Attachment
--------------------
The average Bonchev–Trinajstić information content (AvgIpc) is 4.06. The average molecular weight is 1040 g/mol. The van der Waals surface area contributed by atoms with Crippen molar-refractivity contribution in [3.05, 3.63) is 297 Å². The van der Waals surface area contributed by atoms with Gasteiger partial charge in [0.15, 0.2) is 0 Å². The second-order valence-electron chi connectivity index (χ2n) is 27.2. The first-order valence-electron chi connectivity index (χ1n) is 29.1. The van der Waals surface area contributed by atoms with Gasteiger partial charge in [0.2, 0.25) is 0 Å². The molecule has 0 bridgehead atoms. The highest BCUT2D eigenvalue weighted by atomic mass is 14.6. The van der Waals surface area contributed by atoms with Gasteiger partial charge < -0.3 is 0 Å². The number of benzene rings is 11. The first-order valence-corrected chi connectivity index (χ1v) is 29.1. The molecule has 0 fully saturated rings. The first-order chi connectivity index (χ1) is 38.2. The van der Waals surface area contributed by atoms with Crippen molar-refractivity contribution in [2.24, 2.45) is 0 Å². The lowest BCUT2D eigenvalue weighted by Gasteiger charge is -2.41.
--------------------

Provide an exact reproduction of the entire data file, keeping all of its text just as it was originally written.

The average Bonchev–Trinajstić information content (AvgIpc) is 4.06. The average molecular weight is 1040 g/mol. The van der Waals surface area contributed by atoms with Crippen molar-refractivity contribution in [3.05, 3.63) is 297 Å². The van der Waals surface area contributed by atoms with Gasteiger partial charge in [0.15, 0.2) is 0 Å². The second-order valence-electron chi connectivity index (χ2n) is 27.2. The first-order valence-electron chi connectivity index (χ1n) is 29.1. The van der Waals surface area contributed by atoms with Gasteiger partial charge in [0.2, 0.25) is 0 Å². The molecule has 0 bridgehead atoms. The highest BCUT2D eigenvalue weighted by atomic mass is 14.6. The van der Waals surface area contributed by atoms with Gasteiger partial charge < -0.3 is 0 Å². The number of benzene rings is 11. The first-order valence-corrected chi connectivity index (χ1v) is 29.1. The molecule has 0 fully saturated rings. The first-order chi connectivity index (χ1) is 38.2. The van der Waals surface area contributed by atoms with Crippen molar-refractivity contribution in [2.24, 2.45) is 0 Å². The lowest BCUT2D eigenvalue weighted by Gasteiger charge is -2.41.